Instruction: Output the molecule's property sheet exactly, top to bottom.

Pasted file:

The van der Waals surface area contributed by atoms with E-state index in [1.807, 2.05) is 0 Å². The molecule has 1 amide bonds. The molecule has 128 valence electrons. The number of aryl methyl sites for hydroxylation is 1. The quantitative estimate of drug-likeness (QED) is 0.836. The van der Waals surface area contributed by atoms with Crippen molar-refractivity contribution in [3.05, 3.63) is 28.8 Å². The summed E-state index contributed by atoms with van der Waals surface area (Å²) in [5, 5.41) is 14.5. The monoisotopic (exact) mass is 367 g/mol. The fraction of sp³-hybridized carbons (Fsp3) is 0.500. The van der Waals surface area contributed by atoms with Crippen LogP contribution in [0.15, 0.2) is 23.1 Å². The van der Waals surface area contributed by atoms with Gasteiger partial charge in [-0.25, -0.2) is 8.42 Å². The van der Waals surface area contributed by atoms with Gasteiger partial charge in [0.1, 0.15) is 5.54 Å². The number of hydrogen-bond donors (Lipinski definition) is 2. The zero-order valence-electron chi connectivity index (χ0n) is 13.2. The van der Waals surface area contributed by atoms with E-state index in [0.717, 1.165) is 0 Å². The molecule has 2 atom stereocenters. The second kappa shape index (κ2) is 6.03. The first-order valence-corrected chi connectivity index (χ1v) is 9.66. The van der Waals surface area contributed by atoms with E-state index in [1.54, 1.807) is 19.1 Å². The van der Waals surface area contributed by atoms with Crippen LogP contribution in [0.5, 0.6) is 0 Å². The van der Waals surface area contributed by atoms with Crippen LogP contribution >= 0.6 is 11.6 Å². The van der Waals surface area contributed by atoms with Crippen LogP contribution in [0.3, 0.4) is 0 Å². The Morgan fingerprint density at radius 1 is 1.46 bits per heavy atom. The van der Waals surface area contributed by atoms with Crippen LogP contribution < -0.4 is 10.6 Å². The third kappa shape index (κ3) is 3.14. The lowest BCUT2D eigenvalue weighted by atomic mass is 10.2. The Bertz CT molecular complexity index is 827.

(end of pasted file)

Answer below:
The van der Waals surface area contributed by atoms with E-state index in [1.807, 2.05) is 0 Å². The molecule has 1 amide bonds. The molecule has 128 valence electrons. The number of aryl methyl sites for hydroxylation is 1. The quantitative estimate of drug-likeness (QED) is 0.836. The van der Waals surface area contributed by atoms with Crippen molar-refractivity contribution in [3.05, 3.63) is 28.8 Å². The summed E-state index contributed by atoms with van der Waals surface area (Å²) in [5, 5.41) is 14.5. The monoisotopic (exact) mass is 367 g/mol. The fraction of sp³-hybridized carbons (Fsp3) is 0.500. The van der Waals surface area contributed by atoms with Crippen LogP contribution in [0.15, 0.2) is 23.1 Å². The van der Waals surface area contributed by atoms with Gasteiger partial charge in [-0.25, -0.2) is 8.42 Å². The van der Waals surface area contributed by atoms with Gasteiger partial charge in [0.1, 0.15) is 5.54 Å². The number of hydrogen-bond donors (Lipinski definition) is 2. The zero-order valence-electron chi connectivity index (χ0n) is 13.2. The van der Waals surface area contributed by atoms with E-state index in [0.717, 1.165) is 0 Å². The molecule has 2 atom stereocenters. The second kappa shape index (κ2) is 6.03. The first-order valence-corrected chi connectivity index (χ1v) is 9.66. The van der Waals surface area contributed by atoms with E-state index in [1.54, 1.807) is 19.1 Å². The van der Waals surface area contributed by atoms with Crippen LogP contribution in [0.5, 0.6) is 0 Å². The van der Waals surface area contributed by atoms with Crippen LogP contribution >= 0.6 is 11.6 Å². The van der Waals surface area contributed by atoms with Crippen LogP contribution in [0.3, 0.4) is 0 Å². The Morgan fingerprint density at radius 1 is 1.46 bits per heavy atom. The van der Waals surface area contributed by atoms with Crippen LogP contribution < -0.4 is 10.6 Å². The third kappa shape index (κ3) is 3.14. The lowest BCUT2D eigenvalue weighted by atomic mass is 10.2. The Bertz CT molecular complexity index is 827.